Inspired by a notebook he kept during a month-long residency in a remote town in southern Sweden, Elias’ latest publication explores distance, intimacy and human connection
Red / January 2021 by Swedish photographer Theo Elias is a book of antithesis: intimacy and distance; hot and cold; love and violence. The images were made through January 2021 while Elias was on assignment for Gamleby Photography, an educational photography platform based in Sweden. The organisation had invited him for a month-long residency in Tjustbygdens, in the south of the country, to document the small, remote town during the pandemic. His latest book is modelled on a notebook he kept during this period of isolation.
Elias was truly isolated. Not only was the area in lockdown, like much of the world, but the depths of winter made venturing outside difficult. “All events and gatherings were cancelled, some days the temperature went down to minus 20 degrees, meaning that my cameras would stop working, and you only had a few hours of daylight – so circumstances were not great,” he recalls. Given the problematic conditions, Elias needed to improvise. He set up a trail camera – traditionally used by hunters to track animals – outside the local grocery store, which captures images using a motion sensor.
The resulting images capture anonymous passersby, photographed like spectres in the snow. These are presented alongside images of bodies radiating heat, captured using a thermal camera. The contrasting colour palettes of these two mediums tie to several of the dichotomies that thematically guide the work. While the figures in the thermal images bear connotations of love and passion, the figures captured by the invisible flash of the trail camera feel cold and distant. These themes recur throughout the book and are intended to mirror Elias’ own personal experience during the residency.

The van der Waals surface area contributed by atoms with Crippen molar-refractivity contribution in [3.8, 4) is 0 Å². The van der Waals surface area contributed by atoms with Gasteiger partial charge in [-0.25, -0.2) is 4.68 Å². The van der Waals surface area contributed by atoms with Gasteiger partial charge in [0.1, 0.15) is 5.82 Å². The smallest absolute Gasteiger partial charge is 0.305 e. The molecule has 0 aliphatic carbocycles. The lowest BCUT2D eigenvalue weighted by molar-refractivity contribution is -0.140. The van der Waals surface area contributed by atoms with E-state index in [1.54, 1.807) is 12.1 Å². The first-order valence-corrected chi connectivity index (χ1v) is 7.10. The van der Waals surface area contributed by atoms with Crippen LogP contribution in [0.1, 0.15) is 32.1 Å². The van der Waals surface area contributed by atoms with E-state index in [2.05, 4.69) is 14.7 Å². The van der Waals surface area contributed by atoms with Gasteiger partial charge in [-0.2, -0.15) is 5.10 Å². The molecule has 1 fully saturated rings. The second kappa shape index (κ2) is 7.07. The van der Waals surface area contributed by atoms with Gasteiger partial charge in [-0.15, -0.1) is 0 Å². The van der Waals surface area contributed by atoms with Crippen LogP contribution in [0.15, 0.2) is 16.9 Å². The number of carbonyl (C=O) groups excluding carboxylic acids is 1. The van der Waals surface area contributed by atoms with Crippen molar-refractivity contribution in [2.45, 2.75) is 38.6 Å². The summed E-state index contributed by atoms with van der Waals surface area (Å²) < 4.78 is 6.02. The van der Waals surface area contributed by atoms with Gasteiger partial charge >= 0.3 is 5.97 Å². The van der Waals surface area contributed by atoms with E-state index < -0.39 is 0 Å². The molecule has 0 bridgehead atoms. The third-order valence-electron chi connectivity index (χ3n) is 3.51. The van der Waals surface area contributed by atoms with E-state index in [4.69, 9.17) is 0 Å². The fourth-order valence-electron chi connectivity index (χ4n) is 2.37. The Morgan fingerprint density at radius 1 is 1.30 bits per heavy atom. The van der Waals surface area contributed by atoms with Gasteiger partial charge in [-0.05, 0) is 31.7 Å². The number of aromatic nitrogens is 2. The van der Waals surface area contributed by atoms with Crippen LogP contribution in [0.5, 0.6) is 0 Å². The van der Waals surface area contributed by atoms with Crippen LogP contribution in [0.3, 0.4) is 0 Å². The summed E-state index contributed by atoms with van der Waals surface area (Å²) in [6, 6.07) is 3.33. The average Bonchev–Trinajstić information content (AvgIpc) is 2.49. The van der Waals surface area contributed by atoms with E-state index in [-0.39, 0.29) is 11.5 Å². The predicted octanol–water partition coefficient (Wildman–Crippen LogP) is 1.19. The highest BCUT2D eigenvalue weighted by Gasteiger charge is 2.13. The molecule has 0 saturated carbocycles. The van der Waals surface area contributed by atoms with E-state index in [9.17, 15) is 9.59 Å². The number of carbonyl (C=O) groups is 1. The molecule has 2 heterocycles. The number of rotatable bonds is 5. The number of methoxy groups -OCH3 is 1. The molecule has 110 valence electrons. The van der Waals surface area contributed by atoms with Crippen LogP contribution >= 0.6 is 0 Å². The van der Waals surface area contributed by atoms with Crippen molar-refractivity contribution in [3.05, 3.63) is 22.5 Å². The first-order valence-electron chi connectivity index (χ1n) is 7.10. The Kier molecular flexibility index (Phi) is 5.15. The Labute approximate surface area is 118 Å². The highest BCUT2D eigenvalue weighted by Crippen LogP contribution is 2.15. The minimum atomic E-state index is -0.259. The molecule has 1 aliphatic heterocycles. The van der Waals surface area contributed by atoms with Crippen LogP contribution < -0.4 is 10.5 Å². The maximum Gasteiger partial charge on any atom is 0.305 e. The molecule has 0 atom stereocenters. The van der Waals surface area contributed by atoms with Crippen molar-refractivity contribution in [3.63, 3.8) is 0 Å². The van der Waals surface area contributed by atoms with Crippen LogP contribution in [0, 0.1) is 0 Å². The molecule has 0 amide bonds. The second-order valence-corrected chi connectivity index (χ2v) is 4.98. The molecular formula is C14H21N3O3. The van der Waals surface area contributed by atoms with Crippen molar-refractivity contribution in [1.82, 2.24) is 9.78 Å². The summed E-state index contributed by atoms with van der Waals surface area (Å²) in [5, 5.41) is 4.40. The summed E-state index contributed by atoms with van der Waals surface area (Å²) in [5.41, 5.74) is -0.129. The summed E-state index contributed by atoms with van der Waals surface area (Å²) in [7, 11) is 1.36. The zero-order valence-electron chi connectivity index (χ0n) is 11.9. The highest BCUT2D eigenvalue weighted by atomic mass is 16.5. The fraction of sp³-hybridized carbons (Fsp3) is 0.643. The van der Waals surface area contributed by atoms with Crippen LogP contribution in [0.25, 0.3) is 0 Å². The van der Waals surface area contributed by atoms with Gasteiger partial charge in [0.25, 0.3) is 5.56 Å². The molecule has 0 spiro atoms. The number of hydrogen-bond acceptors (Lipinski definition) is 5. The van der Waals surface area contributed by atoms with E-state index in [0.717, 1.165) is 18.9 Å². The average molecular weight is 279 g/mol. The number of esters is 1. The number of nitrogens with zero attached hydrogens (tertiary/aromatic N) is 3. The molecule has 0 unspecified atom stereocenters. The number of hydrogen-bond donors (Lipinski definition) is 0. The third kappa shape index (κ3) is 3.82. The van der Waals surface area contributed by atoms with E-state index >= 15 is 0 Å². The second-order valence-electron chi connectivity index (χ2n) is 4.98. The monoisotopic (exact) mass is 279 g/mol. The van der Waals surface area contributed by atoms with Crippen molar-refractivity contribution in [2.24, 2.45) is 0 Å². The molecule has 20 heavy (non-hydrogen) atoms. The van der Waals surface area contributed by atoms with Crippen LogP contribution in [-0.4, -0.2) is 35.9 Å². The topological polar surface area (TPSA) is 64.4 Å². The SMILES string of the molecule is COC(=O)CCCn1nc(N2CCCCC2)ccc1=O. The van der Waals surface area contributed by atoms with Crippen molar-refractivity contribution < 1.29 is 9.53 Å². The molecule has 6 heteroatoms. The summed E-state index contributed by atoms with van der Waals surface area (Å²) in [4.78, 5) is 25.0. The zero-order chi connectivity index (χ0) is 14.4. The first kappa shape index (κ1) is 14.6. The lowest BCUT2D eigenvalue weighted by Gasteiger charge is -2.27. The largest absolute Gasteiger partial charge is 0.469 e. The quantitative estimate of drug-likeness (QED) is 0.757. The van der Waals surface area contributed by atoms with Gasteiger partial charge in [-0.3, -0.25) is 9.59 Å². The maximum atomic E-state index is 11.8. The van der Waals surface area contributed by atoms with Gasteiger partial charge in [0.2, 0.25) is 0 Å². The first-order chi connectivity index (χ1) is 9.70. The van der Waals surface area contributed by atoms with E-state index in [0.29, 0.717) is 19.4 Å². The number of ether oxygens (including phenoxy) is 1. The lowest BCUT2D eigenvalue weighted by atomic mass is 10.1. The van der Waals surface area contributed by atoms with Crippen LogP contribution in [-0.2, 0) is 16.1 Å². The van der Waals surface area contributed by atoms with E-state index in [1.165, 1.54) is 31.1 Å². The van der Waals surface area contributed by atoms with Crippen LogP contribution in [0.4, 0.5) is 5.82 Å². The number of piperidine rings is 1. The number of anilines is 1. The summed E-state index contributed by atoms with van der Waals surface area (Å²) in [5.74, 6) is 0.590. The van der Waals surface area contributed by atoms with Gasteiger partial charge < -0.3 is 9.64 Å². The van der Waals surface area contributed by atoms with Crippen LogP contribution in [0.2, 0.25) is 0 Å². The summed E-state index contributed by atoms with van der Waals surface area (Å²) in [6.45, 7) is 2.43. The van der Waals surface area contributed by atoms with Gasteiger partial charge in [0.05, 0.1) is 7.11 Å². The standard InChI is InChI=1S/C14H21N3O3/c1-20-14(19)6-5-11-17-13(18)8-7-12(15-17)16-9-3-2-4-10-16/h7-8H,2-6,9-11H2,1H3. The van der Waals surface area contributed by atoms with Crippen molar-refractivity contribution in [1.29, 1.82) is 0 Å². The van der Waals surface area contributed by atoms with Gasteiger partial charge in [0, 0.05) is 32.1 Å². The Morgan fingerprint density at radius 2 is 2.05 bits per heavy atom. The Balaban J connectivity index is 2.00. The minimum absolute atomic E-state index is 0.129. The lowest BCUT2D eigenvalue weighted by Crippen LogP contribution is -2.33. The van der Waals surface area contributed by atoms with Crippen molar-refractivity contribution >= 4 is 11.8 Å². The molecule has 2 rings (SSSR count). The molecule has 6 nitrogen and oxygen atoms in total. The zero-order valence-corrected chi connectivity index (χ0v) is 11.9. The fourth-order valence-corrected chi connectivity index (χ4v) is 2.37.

All the white, in the back of his mind, and influencing his artistic output, was a tumultuous romantic relationship that Elias was attempting to navigate from afar. It made him ponder ideas of closeness and contact. “As humans, the only way to find out the temperature of an object is to touch it with your hands, but since I was not able to touch anyone at that time, the thermal camera became a kind of shortcut to intimacy – like I was experiencing the heat of others, but from a distance,” he explains. This exploration of tactility and human connection, as well as the symbolism of hands, was foundational to the project and it meant that as well as documenting the reality of the town during the pandemic, he was also able to create his own reality within the pages of his notebook – one that reflected his mindset and his feelings of loneliness, seclusion and desire.
After returning home, Elias decided to replicate his original notebook. He wanted the design to correspond with both the DIY aspect of the source material and his experimental approach to making photographs. Alongside handmade elements such as taped borders and layers of paint and ink, red is used as a colour motif in order to engage with and encompass the various themes within the book. “It refers to passion, sexuality, violence and warning,” he says. “But it’s also at the end of the visible spectrum, so in this work it refers to the edge of what we can see or imagine… Maybe the edge of reality as I see it.”
Daniel Milroy Maher is a London-based writer and editor specialising in photographic journalism. His work has been published by The New York Times, Magnum Photos, Paper Journal, GUP Magazine, and VICE, among others. He also co-founded SWIM Magazine, an annual art and photography publication.